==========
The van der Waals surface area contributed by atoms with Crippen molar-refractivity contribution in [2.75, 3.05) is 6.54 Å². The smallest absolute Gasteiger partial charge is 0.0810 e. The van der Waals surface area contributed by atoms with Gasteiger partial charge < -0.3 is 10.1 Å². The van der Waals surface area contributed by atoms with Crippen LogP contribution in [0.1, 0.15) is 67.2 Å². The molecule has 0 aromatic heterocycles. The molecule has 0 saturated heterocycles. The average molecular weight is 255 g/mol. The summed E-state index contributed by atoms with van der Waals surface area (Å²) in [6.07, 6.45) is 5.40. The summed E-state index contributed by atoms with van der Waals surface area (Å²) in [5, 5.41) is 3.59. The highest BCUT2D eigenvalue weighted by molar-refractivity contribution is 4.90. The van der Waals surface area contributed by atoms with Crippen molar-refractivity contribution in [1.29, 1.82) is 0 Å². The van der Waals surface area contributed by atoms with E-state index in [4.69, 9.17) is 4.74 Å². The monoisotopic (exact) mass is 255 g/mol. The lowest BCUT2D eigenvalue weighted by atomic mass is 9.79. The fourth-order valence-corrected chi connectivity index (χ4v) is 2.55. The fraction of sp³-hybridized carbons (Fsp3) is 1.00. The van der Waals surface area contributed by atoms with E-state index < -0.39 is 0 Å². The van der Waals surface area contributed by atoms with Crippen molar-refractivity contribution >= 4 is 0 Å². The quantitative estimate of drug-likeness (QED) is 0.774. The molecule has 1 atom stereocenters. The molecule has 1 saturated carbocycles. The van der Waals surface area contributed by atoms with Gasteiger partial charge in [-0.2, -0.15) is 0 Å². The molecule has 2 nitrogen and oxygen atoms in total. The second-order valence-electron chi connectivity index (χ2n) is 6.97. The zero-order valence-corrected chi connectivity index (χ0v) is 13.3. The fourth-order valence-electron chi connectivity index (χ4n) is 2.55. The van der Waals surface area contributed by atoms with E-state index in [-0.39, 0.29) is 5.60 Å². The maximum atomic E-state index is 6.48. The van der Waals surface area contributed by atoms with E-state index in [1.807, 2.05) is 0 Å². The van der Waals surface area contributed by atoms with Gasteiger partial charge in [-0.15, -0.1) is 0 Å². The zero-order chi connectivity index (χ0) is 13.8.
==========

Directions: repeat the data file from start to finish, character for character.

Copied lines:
The van der Waals surface area contributed by atoms with Crippen molar-refractivity contribution in [2.75, 3.05) is 6.54 Å². The smallest absolute Gasteiger partial charge is 0.0810 e. The van der Waals surface area contributed by atoms with Gasteiger partial charge < -0.3 is 10.1 Å². The van der Waals surface area contributed by atoms with Crippen LogP contribution in [0.1, 0.15) is 67.2 Å². The molecule has 0 aromatic heterocycles. The molecule has 0 saturated heterocycles. The average molecular weight is 255 g/mol. The summed E-state index contributed by atoms with van der Waals surface area (Å²) in [6.07, 6.45) is 5.40. The summed E-state index contributed by atoms with van der Waals surface area (Å²) in [5, 5.41) is 3.59. The highest BCUT2D eigenvalue weighted by molar-refractivity contribution is 4.90. The van der Waals surface area contributed by atoms with Crippen molar-refractivity contribution in [1.29, 1.82) is 0 Å². The van der Waals surface area contributed by atoms with E-state index in [4.69, 9.17) is 4.74 Å². The monoisotopic (exact) mass is 255 g/mol. The lowest BCUT2D eigenvalue weighted by atomic mass is 9.79. The fourth-order valence-corrected chi connectivity index (χ4v) is 2.55. The fraction of sp³-hybridized carbons (Fsp3) is 1.00. The van der Waals surface area contributed by atoms with E-state index < -0.39 is 0 Å². The van der Waals surface area contributed by atoms with Crippen molar-refractivity contribution >= 4 is 0 Å². The quantitative estimate of drug-likeness (QED) is 0.774. The molecule has 1 atom stereocenters. The molecule has 1 saturated carbocycles. The van der Waals surface area contributed by atoms with Gasteiger partial charge in [-0.2, -0.15) is 0 Å². The molecule has 2 nitrogen and oxygen atoms in total. The second-order valence-electron chi connectivity index (χ2n) is 6.97. The zero-order valence-corrected chi connectivity index (χ0v) is 13.3. The fourth-order valence-electron chi connectivity index (χ4n) is 2.55. The van der Waals surface area contributed by atoms with E-state index in [-0.39, 0.29) is 5.60 Å². The maximum atomic E-state index is 6.48. The van der Waals surface area contributed by atoms with E-state index in [1.807, 2.05) is 0 Å². The van der Waals surface area contributed by atoms with Gasteiger partial charge in [-0.15, -0.1) is 0 Å². The zero-order chi connectivity index (χ0) is 13.8.